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Jazz Notes: Goings on in the jazz world

By KEN FRANCKLING, United Press International   |   Dec. 4, 2001 at 4:45 AM   |   Comments

Today is Dec. 4.


Composer Eddie Heywood was born this day in 1915 in Atlanta. He is best remembered for his tunes "Canadian Sunset" and "Soft Summer Breeze."


Jazz guitarist Jim Hall was born this day in 1930 in Buffalo, N.Y. One of the great, melodic jazz improvisers, Hall is best known for his classic duet recordings with Red Mitchell, Ron Carter and Bill Evans -- and a newer one destined to be a classic -- with Pat Metheny.


Drummer and percussionist Dennis Charles was born this day in 1933 on St. Croix in the Virgin Islands. From 1955 to 1960 he played in Cecil Taylor's group.


On this day in 1927, Duke Ellington's big band opened at the Cotton Club in Harlem. The high profile gig lasted for five years.


Looking at today's hip happenings...


Chick Corea opens a three-week-long, diversified celebration of his 60th birthday at the Blue Note in New York tonight. The musical context will shift every two nights of the engagement, which runs Tuesday through Sunday through Dec. 23. He performs duets with singer Bobby McFerrin tonight and Wednesday. On Thursday and Friday, Corea reunites his "Now He Sings, Now He Sobs" trio with bassist Miroslav Vitous and drummer Roy Haynes. Saturday and Sunday will feature Corea with his Bud Powell Tribute band project.

Elsewhere on the New York jazz scene, the New Spirit Quintet with Terence Blanchard, Donald Harrison, Eric Reed, Bob Hurst and Carl Allen is at Iridium tonight through Sunday. Pianist Geri Allen's quartet is at the Village Vanguard all week. David Ostwald's Louis Armstrong Centennial Band precedes Rudy Calzado's Cubarama Afro-Cuban Jazz Orchestra at Birdland tonight. The lineup at the Knitting Factory tonight includes the Dirty Dozen Brass Band and saxophonist Tim Berne's Big Satan trio and his sextet. Singer Jeffrey Smith is at the Sugar Bar tonight.


Guitarist Gene Bertoncini is in the spotlight tonight at Trumpets in Montclair, N.J.


On the Chicago jazz scene, pianist McCoy Tyner's trio is at the Jazz Showcase tonight through Sunday. There's a CD release party tonight for Renaud Patigny and Erwin Helfer at HotHouse.


In New Orleans tonight, Tom Hook is at Dos Jefes Uptown Cigar Bar. New Orleans Streetbeat is at the Crescent City Brewhouse. The Jazz Vipers are at El Matador. Singer Tricia "Sista Teedy" Boutte and pianist Paul Longstreth are at Le Meridien Hotel tonight. The ReBirth Brass Band is at the Maple Leaf. Pete Fountain toots on his clarinet at his club in the New Orleans Hilton on Tuesdays, Fridays and Saturdays. Trumpeter Greg Stafford leads the house band tonight at Preservation Hall. Roland Guerin, Jason Marsalis and Derek Douget bring their trio Khore into Snug Harbor. Sharon Martin is at the Storyville District Jazz Parlor. Pianist John Roven plays stride and traditional jazz tonight at Sweet Kathleen's.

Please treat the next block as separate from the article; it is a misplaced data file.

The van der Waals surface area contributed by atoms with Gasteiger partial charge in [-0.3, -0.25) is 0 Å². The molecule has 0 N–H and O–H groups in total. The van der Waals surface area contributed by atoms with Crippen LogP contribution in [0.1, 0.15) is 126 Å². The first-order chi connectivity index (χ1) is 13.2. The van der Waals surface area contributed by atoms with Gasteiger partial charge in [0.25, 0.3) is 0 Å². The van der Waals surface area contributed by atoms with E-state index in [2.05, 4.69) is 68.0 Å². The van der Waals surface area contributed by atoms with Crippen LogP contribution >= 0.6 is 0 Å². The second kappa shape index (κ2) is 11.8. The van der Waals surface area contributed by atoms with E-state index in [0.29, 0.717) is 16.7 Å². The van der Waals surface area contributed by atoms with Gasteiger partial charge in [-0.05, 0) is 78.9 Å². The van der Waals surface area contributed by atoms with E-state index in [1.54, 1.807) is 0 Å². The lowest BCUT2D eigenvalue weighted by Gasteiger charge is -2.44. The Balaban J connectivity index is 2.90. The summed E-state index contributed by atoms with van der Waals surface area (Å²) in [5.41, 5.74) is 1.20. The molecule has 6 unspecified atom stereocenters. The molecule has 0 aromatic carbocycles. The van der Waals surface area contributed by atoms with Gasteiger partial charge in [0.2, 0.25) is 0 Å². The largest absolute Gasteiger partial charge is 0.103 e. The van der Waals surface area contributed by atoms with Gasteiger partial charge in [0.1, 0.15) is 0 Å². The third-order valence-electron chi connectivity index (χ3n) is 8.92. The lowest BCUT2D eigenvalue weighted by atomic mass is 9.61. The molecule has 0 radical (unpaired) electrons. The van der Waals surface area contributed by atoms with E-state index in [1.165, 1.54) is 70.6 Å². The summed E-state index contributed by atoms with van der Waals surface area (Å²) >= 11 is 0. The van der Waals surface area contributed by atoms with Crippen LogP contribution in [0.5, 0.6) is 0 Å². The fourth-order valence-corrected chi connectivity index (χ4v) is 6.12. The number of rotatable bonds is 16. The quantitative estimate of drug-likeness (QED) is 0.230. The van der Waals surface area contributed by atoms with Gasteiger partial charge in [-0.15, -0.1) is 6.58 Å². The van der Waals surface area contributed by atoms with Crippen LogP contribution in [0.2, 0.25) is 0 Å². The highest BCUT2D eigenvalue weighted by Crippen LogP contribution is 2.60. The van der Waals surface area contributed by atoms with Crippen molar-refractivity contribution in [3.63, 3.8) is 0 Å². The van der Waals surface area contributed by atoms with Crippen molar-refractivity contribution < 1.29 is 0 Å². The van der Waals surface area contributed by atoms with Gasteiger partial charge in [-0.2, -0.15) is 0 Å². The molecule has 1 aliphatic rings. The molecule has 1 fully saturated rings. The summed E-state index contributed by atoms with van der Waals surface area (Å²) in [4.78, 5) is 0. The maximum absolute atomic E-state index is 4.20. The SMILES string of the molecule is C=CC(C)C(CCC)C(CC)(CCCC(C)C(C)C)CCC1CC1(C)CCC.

On the California jazz scene, the Stefon Harris-Jacky Terrasson quintet is at the Jazz Bakery in Los Angeles tonight through Sunday. Saxophonist David Sanchez's quartet is at the Catalina Bar and Grill in North Hollywood all week. Ron Kobayashi and Steve Hommel team up tonight at Steamer's Jazz Café in Fullerton. Mimi Fox and Friends hold a CD release party tonight at Yoshi's in Oakland. In San Francisco, Boco do Rio is at Butterfly, the Mark Stock trio with Gary Rowe is at the Cypress Club, the Hot Club of San Francisco is at Enrico's and Jeanie Brandes is at The Plush Room.


Pianist Michael Wolff and his Impure Thoughts band are at Dimitriou's Jazz Alley in Seattle tonight and Wednesday.


For those who like to read about jazz as well as listen to it...

Thunder's Mouth Press is out this month with a paperback edition of pianist Hampton Hawes' 1974 autobiography "Raise Up Off Me," first published in 1974, three years before his death. In his introduction, jazz critic Gary Giddins called part of a little known genre of autobiographical works "not only provide insight into the music and its makers, but also shed light on race relations, Bohemian attitudes toward sex and drugs, alienation, and the predicament of the black artist in America."

The Los Angeles-based pianist recorded several acclaimed albums for the Contemporary label in the late 1950s. In 1958, Hawes began serving a 10-year prison sentence on drug charges in Texas. He was granted a pardon by President Kennedy and was released from prison in August 1963. Hawes signed with Prestige in 1973. He made his final Contemporary album "At the Piano" in 1976 with bassist Ray Brown and drummer Shelly Manne.

"The Sermon," an album of spirituals that Hawes recorded just days before entering prison, wasn't released until 1987. It will be reissued next month as part of Fantasy's Original Jazz Classics series.

© 2001 United Press International, Inc. All Rights Reserved. Any reproduction, republication, redistribution and/or modification of any UPI content is expressly prohibited without UPI's prior written consent.
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